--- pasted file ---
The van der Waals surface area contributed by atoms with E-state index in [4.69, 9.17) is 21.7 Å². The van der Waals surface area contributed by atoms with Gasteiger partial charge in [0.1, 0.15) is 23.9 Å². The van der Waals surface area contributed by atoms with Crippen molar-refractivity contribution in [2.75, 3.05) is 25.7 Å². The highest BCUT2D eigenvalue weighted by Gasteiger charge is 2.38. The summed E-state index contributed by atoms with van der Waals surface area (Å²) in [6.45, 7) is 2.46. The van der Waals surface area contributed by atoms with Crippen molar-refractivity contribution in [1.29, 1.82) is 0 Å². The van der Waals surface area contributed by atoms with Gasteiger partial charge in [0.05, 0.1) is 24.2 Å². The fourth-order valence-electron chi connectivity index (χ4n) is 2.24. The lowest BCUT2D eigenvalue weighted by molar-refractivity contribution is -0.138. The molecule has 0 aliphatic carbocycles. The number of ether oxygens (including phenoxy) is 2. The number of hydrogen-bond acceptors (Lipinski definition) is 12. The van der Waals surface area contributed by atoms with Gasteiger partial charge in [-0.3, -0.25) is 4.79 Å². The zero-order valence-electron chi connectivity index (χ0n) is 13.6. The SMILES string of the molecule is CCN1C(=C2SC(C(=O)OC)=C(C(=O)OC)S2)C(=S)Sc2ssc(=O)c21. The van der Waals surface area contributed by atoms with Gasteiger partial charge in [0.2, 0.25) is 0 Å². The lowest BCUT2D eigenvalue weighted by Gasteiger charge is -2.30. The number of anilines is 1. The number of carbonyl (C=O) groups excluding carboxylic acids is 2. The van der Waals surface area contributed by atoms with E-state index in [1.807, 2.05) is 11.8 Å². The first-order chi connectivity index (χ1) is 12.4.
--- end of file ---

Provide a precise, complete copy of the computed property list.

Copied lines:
The van der Waals surface area contributed by atoms with E-state index in [4.69, 9.17) is 21.7 Å². The van der Waals surface area contributed by atoms with Gasteiger partial charge in [0.1, 0.15) is 23.9 Å². The van der Waals surface area contributed by atoms with Crippen molar-refractivity contribution in [2.75, 3.05) is 25.7 Å². The highest BCUT2D eigenvalue weighted by Gasteiger charge is 2.38. The summed E-state index contributed by atoms with van der Waals surface area (Å²) in [6.45, 7) is 2.46. The van der Waals surface area contributed by atoms with Crippen molar-refractivity contribution in [1.29, 1.82) is 0 Å². The van der Waals surface area contributed by atoms with Gasteiger partial charge in [0.05, 0.1) is 24.2 Å². The fourth-order valence-electron chi connectivity index (χ4n) is 2.24. The lowest BCUT2D eigenvalue weighted by molar-refractivity contribution is -0.138. The molecule has 0 aliphatic carbocycles. The number of ether oxygens (including phenoxy) is 2. The number of hydrogen-bond acceptors (Lipinski definition) is 12. The van der Waals surface area contributed by atoms with Gasteiger partial charge in [-0.3, -0.25) is 4.79 Å². The zero-order valence-electron chi connectivity index (χ0n) is 13.6. The SMILES string of the molecule is CCN1C(=C2SC(C(=O)OC)=C(C(=O)OC)S2)C(=S)Sc2ssc(=O)c21. The van der Waals surface area contributed by atoms with Gasteiger partial charge in [0.2, 0.25) is 0 Å². The lowest BCUT2D eigenvalue weighted by Gasteiger charge is -2.30. The number of anilines is 1. The number of carbonyl (C=O) groups excluding carboxylic acids is 2. The van der Waals surface area contributed by atoms with E-state index in [1.807, 2.05) is 11.8 Å². The first-order chi connectivity index (χ1) is 12.4.